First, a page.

Singing opera was the last thing on Vartan Gabrielian’s mind, growing up as an energetic Armenian kid in North York.
He was a rowdy one, his parents keeping him in church to keep him in line. But little did he know destiny would find him there.
“I was seven years old when I first met Father Meghrig Parikian,” Gabrielian told Global News one afternoon. Parikian was a new priest who joined the church and heard Vartan — an altar boy at the time — sing.
“I didn’t notice that he had noticed my voice,” said Gabrielian. “But all I knew is that one evening, he said, be here at this time and you’re going to work with a choral director.”
Father Parikian saw him as more than just a troublemaker, Gabrielian told Global News, and Parikian soon became his mentor. He believed in Vartan’s talent so much that Parikian convinced Vartan’s dad to put him in vocal lessons.
“Hands down they were my biggest supporters,” said Gabrielian. “That blind, faithful trust in a young person is I think all that’s needed to propel [you], and that’s what [Parikian and my Dad] gave me.”
It wasn’t long before Gabrielian’s career took off.
After studying at a prestigious music school in Philadelphia, Curtis Institute of Music, on a full scholarship, Gabrielian made his professional debut in 2018 with opera company, Opéra de Montréal.
Later, he joined the Canadian Opera Company as an ensemble member where he would make his Toronto debut in Rusalka.
But then the pandemic hit, stealing away the productions that would have opened doors. Then at the end of 2020, COVID-19 stole two of his biggest supporters.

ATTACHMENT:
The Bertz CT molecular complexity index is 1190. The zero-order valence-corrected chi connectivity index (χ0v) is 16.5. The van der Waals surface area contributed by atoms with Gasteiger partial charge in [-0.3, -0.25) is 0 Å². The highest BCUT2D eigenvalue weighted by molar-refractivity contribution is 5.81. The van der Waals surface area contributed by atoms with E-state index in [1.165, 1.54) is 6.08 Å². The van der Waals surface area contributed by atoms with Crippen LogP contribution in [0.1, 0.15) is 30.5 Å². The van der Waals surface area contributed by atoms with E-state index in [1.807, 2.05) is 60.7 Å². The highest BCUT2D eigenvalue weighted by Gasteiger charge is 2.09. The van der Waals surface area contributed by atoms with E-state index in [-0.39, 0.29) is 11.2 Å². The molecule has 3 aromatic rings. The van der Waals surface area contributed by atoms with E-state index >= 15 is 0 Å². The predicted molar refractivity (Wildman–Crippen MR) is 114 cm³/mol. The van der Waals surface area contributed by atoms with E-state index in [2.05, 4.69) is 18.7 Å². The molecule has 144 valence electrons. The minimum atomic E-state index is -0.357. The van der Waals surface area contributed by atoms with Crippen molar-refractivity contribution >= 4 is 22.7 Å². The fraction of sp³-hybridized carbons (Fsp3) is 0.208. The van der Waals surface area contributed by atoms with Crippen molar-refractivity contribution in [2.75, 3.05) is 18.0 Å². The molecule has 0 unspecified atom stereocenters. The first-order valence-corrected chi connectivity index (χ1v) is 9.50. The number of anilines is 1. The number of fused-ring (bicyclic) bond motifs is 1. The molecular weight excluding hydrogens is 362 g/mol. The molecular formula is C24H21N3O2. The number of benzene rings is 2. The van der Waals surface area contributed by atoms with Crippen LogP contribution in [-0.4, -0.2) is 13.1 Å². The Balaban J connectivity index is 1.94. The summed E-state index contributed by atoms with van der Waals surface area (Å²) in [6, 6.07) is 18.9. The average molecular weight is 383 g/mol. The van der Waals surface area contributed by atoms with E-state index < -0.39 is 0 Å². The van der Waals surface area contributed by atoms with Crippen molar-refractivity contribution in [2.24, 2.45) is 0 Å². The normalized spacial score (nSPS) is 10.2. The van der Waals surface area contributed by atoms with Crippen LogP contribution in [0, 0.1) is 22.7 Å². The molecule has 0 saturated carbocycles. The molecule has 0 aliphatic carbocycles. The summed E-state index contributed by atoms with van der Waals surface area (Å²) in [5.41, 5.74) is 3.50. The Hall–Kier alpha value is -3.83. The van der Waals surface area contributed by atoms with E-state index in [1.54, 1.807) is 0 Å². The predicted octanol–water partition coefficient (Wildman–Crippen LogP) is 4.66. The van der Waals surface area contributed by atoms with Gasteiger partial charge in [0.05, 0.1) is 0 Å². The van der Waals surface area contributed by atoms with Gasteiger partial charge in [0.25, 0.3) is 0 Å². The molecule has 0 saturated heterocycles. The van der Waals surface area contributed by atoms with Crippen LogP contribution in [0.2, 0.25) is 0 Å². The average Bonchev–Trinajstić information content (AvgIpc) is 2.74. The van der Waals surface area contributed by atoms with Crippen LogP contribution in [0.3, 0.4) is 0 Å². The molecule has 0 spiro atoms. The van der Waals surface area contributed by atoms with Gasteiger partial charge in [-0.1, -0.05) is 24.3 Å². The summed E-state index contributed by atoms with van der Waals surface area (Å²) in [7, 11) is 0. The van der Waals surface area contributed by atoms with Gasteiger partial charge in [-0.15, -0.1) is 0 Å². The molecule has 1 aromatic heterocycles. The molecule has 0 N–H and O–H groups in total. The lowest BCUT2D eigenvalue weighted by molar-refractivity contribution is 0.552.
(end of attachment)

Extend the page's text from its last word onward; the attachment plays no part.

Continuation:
“My dad just kind of started getting worse and going backwards,” said Gabrielian, remembering when his father got infected with the virus back in November 2020. “We could see that he was still fighting, but unfortunately that wasn’t enough, and COVID won that one.”
One month after his father passed, Vartan’s mentor, Parikian, also died from COVID. With both of his biggest champions now gone, Vartan was at a loss.
“Who am I doing this for now?” he told Global News.
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Then came an opportunity that would change everything.
A few months after losing his Dad and mentor, Gabrielian was asked to perform in a co-production put on by Against the Grain Theatre and the Canadian Opera Company — one that couldn’t have been more timely.
The production? Mozart’s Requiem. The word, ‘requiem,’ literally meaning an act or token of remembrance.
“Requiem is done in memory of those who have left us,” explained Gabrielian. “What’s special about it is that this specific production was supposed to be done in memory and in remembrance of everybody that we lost during COVID.”
For Gabrielian, the performance was not only a chance to heal and commemorate the fathers who helped give him his voice. It was, he said, an opportunity “to live through honouring whom we’ve lost.”
He hopes the performance of Requiem will inspire people to look after those who lost loved ones during the pandemic, and will make those grieving feel less alone.
It’s a reminder, he says, that as we look towards the future, to remember the ones left behind — and that we are not soloists, but in this together.
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